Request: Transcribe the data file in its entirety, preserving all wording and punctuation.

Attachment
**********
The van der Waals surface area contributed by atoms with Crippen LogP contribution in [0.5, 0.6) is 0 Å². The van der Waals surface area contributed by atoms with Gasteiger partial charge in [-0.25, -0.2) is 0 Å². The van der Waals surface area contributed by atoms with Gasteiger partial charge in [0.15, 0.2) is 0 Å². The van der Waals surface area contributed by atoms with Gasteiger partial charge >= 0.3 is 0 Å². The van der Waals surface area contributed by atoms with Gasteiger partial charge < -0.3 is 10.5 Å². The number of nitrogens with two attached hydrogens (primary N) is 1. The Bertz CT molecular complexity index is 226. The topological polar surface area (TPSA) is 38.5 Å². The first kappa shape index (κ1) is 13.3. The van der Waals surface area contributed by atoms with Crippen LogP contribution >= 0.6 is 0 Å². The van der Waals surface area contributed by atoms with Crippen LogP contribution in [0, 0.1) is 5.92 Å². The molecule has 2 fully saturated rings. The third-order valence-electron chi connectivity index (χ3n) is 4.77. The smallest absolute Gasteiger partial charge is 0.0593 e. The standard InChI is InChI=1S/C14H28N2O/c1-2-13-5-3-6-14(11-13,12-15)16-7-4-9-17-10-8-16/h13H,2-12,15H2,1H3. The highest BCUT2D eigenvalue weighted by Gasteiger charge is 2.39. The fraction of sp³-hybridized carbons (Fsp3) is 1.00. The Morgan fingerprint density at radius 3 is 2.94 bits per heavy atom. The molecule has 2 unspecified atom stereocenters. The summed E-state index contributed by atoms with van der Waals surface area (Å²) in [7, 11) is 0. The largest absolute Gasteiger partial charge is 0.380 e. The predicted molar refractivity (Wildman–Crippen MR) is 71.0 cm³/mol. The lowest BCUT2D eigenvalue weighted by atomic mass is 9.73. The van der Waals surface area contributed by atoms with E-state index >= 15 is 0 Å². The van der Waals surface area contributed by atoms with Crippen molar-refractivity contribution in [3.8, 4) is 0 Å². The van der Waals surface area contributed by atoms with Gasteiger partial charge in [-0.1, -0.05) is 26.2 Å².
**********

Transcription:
The van der Waals surface area contributed by atoms with Crippen LogP contribution in [0.5, 0.6) is 0 Å². The van der Waals surface area contributed by atoms with Gasteiger partial charge in [-0.25, -0.2) is 0 Å². The van der Waals surface area contributed by atoms with Gasteiger partial charge in [0.15, 0.2) is 0 Å². The van der Waals surface area contributed by atoms with Gasteiger partial charge >= 0.3 is 0 Å². The van der Waals surface area contributed by atoms with Gasteiger partial charge < -0.3 is 10.5 Å². The number of nitrogens with two attached hydrogens (primary N) is 1. The Bertz CT molecular complexity index is 226. The topological polar surface area (TPSA) is 38.5 Å². The first kappa shape index (κ1) is 13.3. The van der Waals surface area contributed by atoms with Crippen LogP contribution >= 0.6 is 0 Å². The van der Waals surface area contributed by atoms with Crippen LogP contribution in [0, 0.1) is 5.92 Å². The molecule has 2 fully saturated rings. The third-order valence-electron chi connectivity index (χ3n) is 4.77. The smallest absolute Gasteiger partial charge is 0.0593 e. The standard InChI is InChI=1S/C14H28N2O/c1-2-13-5-3-6-14(11-13,12-15)16-7-4-9-17-10-8-16/h13H,2-12,15H2,1H3. The highest BCUT2D eigenvalue weighted by Gasteiger charge is 2.39. The fraction of sp³-hybridized carbons (Fsp3) is 1.00. The Morgan fingerprint density at radius 3 is 2.94 bits per heavy atom. The molecule has 2 unspecified atom stereocenters. The summed E-state index contributed by atoms with van der Waals surface area (Å²) in [7, 11) is 0. The largest absolute Gasteiger partial charge is 0.380 e. The predicted molar refractivity (Wildman–Crippen MR) is 71.0 cm³/mol. The lowest BCUT2D eigenvalue weighted by atomic mass is 9.73. The van der Waals surface area contributed by atoms with E-state index >= 15 is 0 Å². The van der Waals surface area contributed by atoms with Crippen molar-refractivity contribution in [3.8, 4) is 0 Å². The van der Waals surface area contributed by atoms with Gasteiger partial charge in [-0.1, -0.05) is 26.2 Å².